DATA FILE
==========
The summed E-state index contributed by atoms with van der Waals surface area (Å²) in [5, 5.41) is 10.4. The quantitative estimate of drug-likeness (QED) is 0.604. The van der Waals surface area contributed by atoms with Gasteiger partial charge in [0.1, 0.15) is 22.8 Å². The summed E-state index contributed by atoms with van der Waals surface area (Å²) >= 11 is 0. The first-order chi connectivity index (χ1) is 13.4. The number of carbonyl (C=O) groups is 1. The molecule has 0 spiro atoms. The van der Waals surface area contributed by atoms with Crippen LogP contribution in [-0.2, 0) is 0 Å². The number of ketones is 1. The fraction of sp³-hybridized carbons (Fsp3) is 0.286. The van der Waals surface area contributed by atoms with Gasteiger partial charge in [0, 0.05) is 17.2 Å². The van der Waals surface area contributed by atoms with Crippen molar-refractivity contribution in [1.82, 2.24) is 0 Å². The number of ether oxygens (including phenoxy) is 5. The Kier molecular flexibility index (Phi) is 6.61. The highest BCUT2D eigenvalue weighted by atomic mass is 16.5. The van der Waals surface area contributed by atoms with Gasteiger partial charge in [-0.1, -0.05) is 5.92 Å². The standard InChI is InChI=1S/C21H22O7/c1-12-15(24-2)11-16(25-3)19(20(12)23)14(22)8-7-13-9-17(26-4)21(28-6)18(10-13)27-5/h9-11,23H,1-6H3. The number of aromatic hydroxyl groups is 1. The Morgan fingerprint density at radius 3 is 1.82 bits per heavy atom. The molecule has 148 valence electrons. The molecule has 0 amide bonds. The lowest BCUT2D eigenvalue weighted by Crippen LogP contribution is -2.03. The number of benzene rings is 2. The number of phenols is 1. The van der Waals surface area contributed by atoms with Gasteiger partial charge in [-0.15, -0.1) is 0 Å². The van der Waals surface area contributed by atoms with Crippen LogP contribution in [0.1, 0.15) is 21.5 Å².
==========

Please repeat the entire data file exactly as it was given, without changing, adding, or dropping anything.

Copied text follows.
The summed E-state index contributed by atoms with van der Waals surface area (Å²) in [5, 5.41) is 10.4. The quantitative estimate of drug-likeness (QED) is 0.604. The van der Waals surface area contributed by atoms with Gasteiger partial charge in [0.1, 0.15) is 22.8 Å². The summed E-state index contributed by atoms with van der Waals surface area (Å²) >= 11 is 0. The first-order chi connectivity index (χ1) is 13.4. The number of carbonyl (C=O) groups is 1. The molecule has 0 spiro atoms. The van der Waals surface area contributed by atoms with Crippen LogP contribution in [-0.2, 0) is 0 Å². The number of ketones is 1. The fraction of sp³-hybridized carbons (Fsp3) is 0.286. The van der Waals surface area contributed by atoms with Gasteiger partial charge in [0, 0.05) is 17.2 Å². The van der Waals surface area contributed by atoms with Crippen molar-refractivity contribution in [1.82, 2.24) is 0 Å². The number of ether oxygens (including phenoxy) is 5. The Kier molecular flexibility index (Phi) is 6.61. The highest BCUT2D eigenvalue weighted by atomic mass is 16.5. The van der Waals surface area contributed by atoms with Gasteiger partial charge in [-0.1, -0.05) is 5.92 Å². The standard InChI is InChI=1S/C21H22O7/c1-12-15(24-2)11-16(25-3)19(20(12)23)14(22)8-7-13-9-17(26-4)21(28-6)18(10-13)27-5/h9-11,23H,1-6H3. The number of aromatic hydroxyl groups is 1. The Morgan fingerprint density at radius 3 is 1.82 bits per heavy atom. The molecule has 148 valence electrons. The molecule has 0 amide bonds. The lowest BCUT2D eigenvalue weighted by Crippen LogP contribution is -2.03. The number of benzene rings is 2. The number of phenols is 1. The van der Waals surface area contributed by atoms with Gasteiger partial charge in [-0.15, -0.1) is 0 Å². The van der Waals surface area contributed by atoms with Crippen LogP contribution in [0.1, 0.15) is 21.5 Å².